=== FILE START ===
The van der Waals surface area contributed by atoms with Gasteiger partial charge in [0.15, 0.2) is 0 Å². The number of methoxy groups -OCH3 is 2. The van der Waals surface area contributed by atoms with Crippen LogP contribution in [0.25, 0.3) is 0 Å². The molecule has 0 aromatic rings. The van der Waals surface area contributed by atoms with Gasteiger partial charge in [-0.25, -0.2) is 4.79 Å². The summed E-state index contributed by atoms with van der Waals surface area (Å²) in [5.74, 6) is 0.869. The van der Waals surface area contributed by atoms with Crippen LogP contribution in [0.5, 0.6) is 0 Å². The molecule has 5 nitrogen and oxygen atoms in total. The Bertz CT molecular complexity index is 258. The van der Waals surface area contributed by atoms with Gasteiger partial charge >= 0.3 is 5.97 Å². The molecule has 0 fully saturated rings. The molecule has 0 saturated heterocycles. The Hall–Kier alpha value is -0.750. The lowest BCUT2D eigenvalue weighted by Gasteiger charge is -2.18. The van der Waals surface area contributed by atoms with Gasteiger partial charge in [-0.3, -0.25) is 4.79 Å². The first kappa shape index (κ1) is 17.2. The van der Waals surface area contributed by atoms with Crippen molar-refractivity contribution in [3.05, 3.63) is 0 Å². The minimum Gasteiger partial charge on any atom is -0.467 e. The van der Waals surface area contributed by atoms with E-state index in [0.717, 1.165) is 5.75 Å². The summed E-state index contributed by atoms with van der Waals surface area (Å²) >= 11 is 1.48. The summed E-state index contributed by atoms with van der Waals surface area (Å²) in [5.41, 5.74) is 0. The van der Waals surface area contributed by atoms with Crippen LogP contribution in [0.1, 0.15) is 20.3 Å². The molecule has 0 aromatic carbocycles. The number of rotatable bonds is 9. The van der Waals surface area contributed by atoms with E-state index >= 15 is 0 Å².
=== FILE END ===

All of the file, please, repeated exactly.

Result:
The van der Waals surface area contributed by atoms with Gasteiger partial charge in [0.15, 0.2) is 0 Å². The number of methoxy groups -OCH3 is 2. The van der Waals surface area contributed by atoms with Crippen LogP contribution in [0.25, 0.3) is 0 Å². The molecule has 0 aromatic rings. The van der Waals surface area contributed by atoms with Gasteiger partial charge in [-0.25, -0.2) is 4.79 Å². The summed E-state index contributed by atoms with van der Waals surface area (Å²) in [5.74, 6) is 0.869. The van der Waals surface area contributed by atoms with Crippen LogP contribution in [0.5, 0.6) is 0 Å². The molecule has 5 nitrogen and oxygen atoms in total. The Bertz CT molecular complexity index is 258. The van der Waals surface area contributed by atoms with Gasteiger partial charge >= 0.3 is 5.97 Å². The molecule has 0 fully saturated rings. The molecule has 0 saturated heterocycles. The Hall–Kier alpha value is -0.750. The lowest BCUT2D eigenvalue weighted by Gasteiger charge is -2.18. The van der Waals surface area contributed by atoms with Gasteiger partial charge in [-0.3, -0.25) is 4.79 Å². The first kappa shape index (κ1) is 17.2. The van der Waals surface area contributed by atoms with Crippen molar-refractivity contribution in [3.05, 3.63) is 0 Å². The minimum Gasteiger partial charge on any atom is -0.467 e. The van der Waals surface area contributed by atoms with E-state index in [0.717, 1.165) is 5.75 Å². The summed E-state index contributed by atoms with van der Waals surface area (Å²) >= 11 is 1.48. The summed E-state index contributed by atoms with van der Waals surface area (Å²) in [5.41, 5.74) is 0. The van der Waals surface area contributed by atoms with Crippen LogP contribution in [0.1, 0.15) is 20.3 Å². The molecule has 0 aromatic carbocycles. The number of rotatable bonds is 9. The van der Waals surface area contributed by atoms with E-state index >= 15 is 0 Å².